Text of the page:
Richard Clarke to lead homeland security consulting firm

He's joining Roger Cressey, with whom he worked at the President's Critical Infrastructure Protection Board

WASHINGTON -- Richard A. Clarke, the former special adviser to the president for cybersecurity, has joined Arlington, Va.-based Good Harbor Consulting LLC as chairman.

Clarke joins Roger Cressey, president of the firm, who served as Clarke's chief of staff at the President's Critical Infrastructure Protection Board and before that as the director for Transnational Threats on the National Security Council.

Good Harbor Consulting plans to target a wide range of corporate clients, from the Fortune 500 to small technology start-ups, providing strategic consulting services in the areas of homeland security, cybersecurity, protection of critical infrastructure and counterterrorism.

John Tritak, former director of the Commerce Department's Critical Infrastructure Assurance Office and a longtime government thought leader on cybersecurity issues, has also joined the firm as its CEO, said Good Harbor.

In addition to the core team of Clarke, Cressey and Tritak, the company will rely on what Cressey calls a "network of subject matter experts" and has been negotiating a partnership for the past several weeks with another major security consulting business.

Cressey and Clarke plan to focus on four key areas: strategic planning, product and business strategy evaluation, partnership opportunities and strategic security risk assessment.

"For too many companies, Washington is a jumble of acronyms and an indecipherable procurement maze," according to the company's new mission statement. "Good Harbor uses its unique combination of experience in the halls of government and with the information technology industry to provide clients with partnership opportunities to better negotiate the U.S. government space and the critical infrastructure vertical markets."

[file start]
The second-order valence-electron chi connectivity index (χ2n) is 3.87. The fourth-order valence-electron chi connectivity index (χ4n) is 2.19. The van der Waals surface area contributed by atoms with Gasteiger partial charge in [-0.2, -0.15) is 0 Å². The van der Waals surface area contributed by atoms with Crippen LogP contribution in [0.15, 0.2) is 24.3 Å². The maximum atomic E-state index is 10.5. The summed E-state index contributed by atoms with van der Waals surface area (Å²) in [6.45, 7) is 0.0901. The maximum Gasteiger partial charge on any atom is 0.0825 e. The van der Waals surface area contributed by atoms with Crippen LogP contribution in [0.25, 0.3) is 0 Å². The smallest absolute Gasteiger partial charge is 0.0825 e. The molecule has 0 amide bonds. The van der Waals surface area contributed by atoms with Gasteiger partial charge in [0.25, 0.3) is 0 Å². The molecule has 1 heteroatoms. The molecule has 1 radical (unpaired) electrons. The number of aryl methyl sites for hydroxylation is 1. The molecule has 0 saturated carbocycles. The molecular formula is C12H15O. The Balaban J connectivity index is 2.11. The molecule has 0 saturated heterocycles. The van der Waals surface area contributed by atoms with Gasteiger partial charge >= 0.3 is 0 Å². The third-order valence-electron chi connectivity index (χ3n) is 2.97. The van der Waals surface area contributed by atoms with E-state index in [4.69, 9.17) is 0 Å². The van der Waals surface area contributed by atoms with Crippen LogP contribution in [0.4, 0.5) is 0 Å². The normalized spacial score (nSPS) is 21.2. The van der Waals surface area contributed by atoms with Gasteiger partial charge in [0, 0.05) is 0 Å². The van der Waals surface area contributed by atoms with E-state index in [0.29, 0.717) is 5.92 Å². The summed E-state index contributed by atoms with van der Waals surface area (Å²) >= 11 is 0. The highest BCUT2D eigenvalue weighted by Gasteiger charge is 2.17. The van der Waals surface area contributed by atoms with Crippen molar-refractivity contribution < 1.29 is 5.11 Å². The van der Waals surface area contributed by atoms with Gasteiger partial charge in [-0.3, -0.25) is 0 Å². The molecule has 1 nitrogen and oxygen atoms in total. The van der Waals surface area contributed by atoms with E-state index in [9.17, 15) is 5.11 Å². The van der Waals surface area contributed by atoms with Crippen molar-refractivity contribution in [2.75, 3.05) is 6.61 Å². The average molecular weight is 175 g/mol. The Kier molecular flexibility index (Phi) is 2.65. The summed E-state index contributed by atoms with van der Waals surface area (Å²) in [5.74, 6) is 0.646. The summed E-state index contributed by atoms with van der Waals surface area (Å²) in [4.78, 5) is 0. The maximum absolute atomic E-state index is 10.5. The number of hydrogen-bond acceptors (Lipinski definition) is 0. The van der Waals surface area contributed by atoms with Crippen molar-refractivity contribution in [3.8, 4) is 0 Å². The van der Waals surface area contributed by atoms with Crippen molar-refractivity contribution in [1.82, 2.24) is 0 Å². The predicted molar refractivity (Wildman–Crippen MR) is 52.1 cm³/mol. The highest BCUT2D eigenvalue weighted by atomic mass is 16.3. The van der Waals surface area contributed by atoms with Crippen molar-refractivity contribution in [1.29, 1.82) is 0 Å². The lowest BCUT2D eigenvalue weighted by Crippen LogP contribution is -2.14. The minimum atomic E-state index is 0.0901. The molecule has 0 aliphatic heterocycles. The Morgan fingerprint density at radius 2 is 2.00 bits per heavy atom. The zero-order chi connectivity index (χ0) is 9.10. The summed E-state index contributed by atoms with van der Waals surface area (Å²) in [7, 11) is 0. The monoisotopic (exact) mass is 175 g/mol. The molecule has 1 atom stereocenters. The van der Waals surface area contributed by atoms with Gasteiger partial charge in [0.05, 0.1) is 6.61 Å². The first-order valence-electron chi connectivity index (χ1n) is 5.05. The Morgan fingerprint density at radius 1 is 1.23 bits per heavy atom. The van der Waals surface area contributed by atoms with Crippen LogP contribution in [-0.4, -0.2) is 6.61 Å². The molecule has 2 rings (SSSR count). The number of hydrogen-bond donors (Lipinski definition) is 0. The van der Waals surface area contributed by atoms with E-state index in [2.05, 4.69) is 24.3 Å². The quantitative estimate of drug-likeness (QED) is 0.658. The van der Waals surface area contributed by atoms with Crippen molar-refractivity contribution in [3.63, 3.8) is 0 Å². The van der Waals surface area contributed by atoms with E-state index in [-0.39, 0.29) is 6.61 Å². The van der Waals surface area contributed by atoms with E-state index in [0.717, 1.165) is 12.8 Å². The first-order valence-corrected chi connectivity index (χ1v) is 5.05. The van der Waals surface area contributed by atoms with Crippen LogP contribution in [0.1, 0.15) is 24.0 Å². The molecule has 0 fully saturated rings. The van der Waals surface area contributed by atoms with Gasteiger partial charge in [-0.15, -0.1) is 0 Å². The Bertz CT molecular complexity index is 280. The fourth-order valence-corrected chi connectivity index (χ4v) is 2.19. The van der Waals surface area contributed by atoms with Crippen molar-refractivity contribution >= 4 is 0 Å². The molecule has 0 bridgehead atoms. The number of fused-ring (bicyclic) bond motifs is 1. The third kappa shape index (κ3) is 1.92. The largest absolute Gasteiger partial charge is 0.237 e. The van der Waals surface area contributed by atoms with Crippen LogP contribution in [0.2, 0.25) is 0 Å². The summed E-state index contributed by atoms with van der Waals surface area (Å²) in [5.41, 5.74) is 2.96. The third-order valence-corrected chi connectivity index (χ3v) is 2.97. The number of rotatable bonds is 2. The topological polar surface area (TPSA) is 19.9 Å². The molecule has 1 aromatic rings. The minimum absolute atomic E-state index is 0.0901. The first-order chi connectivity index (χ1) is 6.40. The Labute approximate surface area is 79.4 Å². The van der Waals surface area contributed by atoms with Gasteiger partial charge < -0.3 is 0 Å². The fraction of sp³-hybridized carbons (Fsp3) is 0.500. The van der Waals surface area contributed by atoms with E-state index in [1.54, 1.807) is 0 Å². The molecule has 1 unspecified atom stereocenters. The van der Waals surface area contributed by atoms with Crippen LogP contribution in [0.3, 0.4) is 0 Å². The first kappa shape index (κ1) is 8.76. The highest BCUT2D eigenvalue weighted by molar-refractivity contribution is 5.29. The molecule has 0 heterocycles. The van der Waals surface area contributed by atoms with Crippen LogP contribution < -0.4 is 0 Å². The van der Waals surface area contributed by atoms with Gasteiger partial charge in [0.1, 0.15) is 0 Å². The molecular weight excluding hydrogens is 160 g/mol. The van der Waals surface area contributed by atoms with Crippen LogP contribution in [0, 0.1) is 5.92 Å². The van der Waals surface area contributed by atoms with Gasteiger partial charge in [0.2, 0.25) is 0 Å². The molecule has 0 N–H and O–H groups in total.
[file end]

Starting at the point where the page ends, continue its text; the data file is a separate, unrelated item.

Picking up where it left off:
Howard Schmidt, a former White House colleague of both Clarke and Cressey who is now chief security officer at eBay Inc., called the new venture a "natural progression" for Clarke and Cressey, given the years the two spent working together in government. When asked about his own plans, Schmidt said he also had considered going into private practice as a consultant and may still do so on a part-time basis.

Clarke announced in January that he was stepping down from his cybersecurity role in the U.S. government, ending a career at the National Security Council that had spanned three administrations (see story). His career was characterized by a concerted effort to enhance the government's relationship with the private-sector operators of critical infrastructure.

Shortly after leaving government, he testified at a congressional hearing that he didn't think the Bush administration was moving fast enough in organizing the National Cyber Security Center (see story). Clarke also called on Congress to fund vulnerability scanning sensors on all federal networks, and he recommended that federal agencies outsource cybersecurity projects and withhold money from vendors if the agencies get failing cybersecurity grades.

Copyright © 2003 IDG Communications, Inc.

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